On Real Christians

Thursday, 24 September 2009 10:16 pm
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Melissa McEwan has a great post, On "Real" Christians and Christian Privilege, at shakesville. The whole post is fantastic, but here's one of my favorite paragraphs:
Christianity has a 2,000-year history that has seen countless iterations of the religion based on countless interpretation of the text and shaped to fit countless times and spaces and needs in disparate cultures all around the world. Christians have done great things, and not-so-great things—and anyone who makes the personal choice to carry the Christian mantle associates themselves with a history that includes all the good stuff and all the shitty stuff, too. One can't say, "I only associate with the good Christianity—not the inquisitions and the genocides and the warmongering and the colonialism and the institutional misogyny, homophobia, transphobia, racism, anti-Semitism…"
Part of McEwan's reasoning is that she herself is an atheist: "I don't want the responsibility of deciding who's Christian and who isn't—and I can't imagine why any Christian would want to give that responsibility to an atheist in the first place. Yes, I have personal opinions about how closely self-identified Christians of all stripes hew to their own religious text, but it's flatly not my place to kick someone out of the Christian community, even semantically." But she goes on to argue that the process of delineating between "real" and "fake" Christians is a disingenuous one even for the Christian: "Christianity is about culture as much as it is scripture no matter on what part of the Christian spectrum one falls."

Some of my agreement with McEwan's post no doubt stems from my own position as a Christian who knowingly holds a number of heterodox positions (alongside a number of orthodox ones; most of the theological discussions I'm in anymore fall more along Protestant/Catholic lines than conservative/liberal ones). I'm much more worried about the accusations of "not a real Christian" that may be lobbed from the conservative theological camp than from the liberal one.

But my concern runs deeper than just that. McEwan's position stems from a pragmatic approach to linguistics--and since language is not a transcendent phenomenon (okay, there's a very important sense in which it is--the limits of my language are the limits of my world--but that's not a can of worms we want to open right now), talk of "real" Christians just inserts bad metaphysics into the dialectic, and that doesn't help anyone. It's an ideologically-loaded statement masquerading as an ideologically-neutral one, playing dirty pool by trying to obscure the fact that the premises by which one is framing the debate are ones which are themselves controversial. It begs the question.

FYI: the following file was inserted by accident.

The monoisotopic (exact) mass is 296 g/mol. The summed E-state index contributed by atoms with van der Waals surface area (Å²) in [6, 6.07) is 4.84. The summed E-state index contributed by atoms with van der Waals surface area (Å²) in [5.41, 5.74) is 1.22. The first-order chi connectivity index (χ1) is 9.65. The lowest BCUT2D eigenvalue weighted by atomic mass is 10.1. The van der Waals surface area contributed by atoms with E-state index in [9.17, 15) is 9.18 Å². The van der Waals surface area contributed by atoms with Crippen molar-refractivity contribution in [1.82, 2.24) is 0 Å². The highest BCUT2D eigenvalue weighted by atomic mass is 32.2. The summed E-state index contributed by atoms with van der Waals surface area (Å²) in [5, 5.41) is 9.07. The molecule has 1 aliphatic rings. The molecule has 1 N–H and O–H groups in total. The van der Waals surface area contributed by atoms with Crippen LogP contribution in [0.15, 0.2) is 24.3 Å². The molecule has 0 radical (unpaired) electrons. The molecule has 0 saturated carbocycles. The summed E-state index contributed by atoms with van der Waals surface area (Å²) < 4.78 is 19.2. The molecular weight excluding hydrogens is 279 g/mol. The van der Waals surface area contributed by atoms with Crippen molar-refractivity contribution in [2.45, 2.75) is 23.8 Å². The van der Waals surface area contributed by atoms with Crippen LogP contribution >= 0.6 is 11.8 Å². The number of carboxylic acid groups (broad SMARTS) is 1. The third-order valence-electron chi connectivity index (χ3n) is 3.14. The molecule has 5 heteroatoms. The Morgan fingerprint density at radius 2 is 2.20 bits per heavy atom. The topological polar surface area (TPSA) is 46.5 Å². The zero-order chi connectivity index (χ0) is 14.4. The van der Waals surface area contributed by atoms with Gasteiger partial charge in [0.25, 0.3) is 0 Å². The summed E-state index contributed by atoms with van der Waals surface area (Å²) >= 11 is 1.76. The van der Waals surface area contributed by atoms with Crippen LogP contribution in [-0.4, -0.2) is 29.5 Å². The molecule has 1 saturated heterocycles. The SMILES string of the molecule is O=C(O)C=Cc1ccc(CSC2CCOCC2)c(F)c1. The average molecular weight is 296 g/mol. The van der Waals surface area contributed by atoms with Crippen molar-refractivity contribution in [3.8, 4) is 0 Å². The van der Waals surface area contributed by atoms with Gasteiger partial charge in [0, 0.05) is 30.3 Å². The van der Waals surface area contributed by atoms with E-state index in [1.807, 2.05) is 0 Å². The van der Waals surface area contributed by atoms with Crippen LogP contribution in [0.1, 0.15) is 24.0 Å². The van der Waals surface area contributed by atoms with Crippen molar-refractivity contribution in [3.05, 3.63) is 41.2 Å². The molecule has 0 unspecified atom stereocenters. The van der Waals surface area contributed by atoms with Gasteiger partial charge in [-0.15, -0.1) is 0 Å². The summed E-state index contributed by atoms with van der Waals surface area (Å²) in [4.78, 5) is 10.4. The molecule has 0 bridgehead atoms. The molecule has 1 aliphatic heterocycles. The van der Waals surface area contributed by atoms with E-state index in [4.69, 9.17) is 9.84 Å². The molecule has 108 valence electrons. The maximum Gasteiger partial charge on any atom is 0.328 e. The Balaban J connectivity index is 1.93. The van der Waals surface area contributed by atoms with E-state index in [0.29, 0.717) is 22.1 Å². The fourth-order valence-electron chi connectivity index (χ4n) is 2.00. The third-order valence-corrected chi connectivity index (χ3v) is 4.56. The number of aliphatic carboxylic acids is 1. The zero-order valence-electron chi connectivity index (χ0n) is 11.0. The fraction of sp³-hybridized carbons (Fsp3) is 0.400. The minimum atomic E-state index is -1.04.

Not all Christians are, say, trinitarians. (I am.) Not all Christians are monotheists--hell, not all Christians are theists, even. (Do you have a week?) Indeed, there is no position which is held universally by all Christians--except maybe for "identifies as Christian." There are trends, sure; generalizations can be made, and I'm not arguing that it's always bad to make them. (I'm not arguing that it's not, either, for the record.) But that's no excuse for throwing the random Christian who doesn't fit the generalization out of the tent. As McEwan notes, "They might not be the same kind of Christian as you are, but they are nonetheless Christians." Otherwise one is just playing power games with languages. It's a version of the No True Scotsman fallacy. Ziztur explains:
So, the No True Scotsman fallacy is employed when people are debating as to whether trait X is a necessary condition of belonging to group Y, and the person committing the No True Scotsman fallacy simply defines group Y as one in which membership requires trait X. Ones does not win such a debate in this way, as whether or not trait X is required for membership in group Y is the very matter under debate. So essentially, the No True Scotsman fallacy is a fallacy in which certain traits X are defined as essential to belonging to group Y before it has been established that this is the case.
After all, it is not as if one needs to steep to making arguments about the reality of one's Christianity in order to make normative arguments about how Christians should act, after all. There are other axes upon which to make such arguments: namely, there's the axis of good/bad. One can still be a real Christian while being a really bad Christian, and we can all happily disagree on just what it is that makes a good Christian good.
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-- St. Paul's Epistle to the Philippians 1:9-10

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